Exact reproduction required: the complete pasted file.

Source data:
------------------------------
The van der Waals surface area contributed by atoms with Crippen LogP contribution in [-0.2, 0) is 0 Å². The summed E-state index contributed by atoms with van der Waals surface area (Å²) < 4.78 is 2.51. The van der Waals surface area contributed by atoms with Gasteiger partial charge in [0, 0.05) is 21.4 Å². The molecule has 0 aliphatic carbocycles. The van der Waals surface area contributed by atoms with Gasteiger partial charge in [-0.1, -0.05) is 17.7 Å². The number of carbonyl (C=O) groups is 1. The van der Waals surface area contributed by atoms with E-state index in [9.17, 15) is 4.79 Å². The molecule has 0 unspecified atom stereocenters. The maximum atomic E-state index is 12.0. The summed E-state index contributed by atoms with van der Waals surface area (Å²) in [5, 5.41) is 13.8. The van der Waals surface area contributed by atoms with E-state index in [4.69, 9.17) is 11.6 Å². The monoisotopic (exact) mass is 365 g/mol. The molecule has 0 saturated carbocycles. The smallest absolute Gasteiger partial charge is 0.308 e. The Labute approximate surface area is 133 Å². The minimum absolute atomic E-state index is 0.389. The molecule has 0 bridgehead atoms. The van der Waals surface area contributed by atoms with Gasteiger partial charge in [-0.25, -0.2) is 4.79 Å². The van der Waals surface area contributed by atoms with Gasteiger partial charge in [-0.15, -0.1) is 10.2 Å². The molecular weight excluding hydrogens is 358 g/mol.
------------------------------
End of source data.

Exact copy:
The van der Waals surface area contributed by atoms with Crippen LogP contribution in [-0.2, 0) is 0 Å². The summed E-state index contributed by atoms with van der Waals surface area (Å²) < 4.78 is 2.51. The van der Waals surface area contributed by atoms with Gasteiger partial charge in [0, 0.05) is 21.4 Å². The molecule has 0 aliphatic carbocycles. The van der Waals surface area contributed by atoms with Gasteiger partial charge in [-0.1, -0.05) is 17.7 Å². The number of carbonyl (C=O) groups is 1. The van der Waals surface area contributed by atoms with E-state index in [9.17, 15) is 4.79 Å². The molecule has 0 unspecified atom stereocenters. The maximum atomic E-state index is 12.0. The summed E-state index contributed by atoms with van der Waals surface area (Å²) in [5, 5.41) is 13.8. The van der Waals surface area contributed by atoms with E-state index in [4.69, 9.17) is 11.6 Å². The monoisotopic (exact) mass is 365 g/mol. The molecule has 0 saturated carbocycles. The smallest absolute Gasteiger partial charge is 0.308 e. The Labute approximate surface area is 133 Å². The minimum absolute atomic E-state index is 0.389. The molecule has 0 bridgehead atoms. The van der Waals surface area contributed by atoms with Gasteiger partial charge in [-0.25, -0.2) is 4.79 Å². The van der Waals surface area contributed by atoms with Gasteiger partial charge in [-0.15, -0.1) is 10.2 Å². The molecular weight excluding hydrogens is 358 g/mol.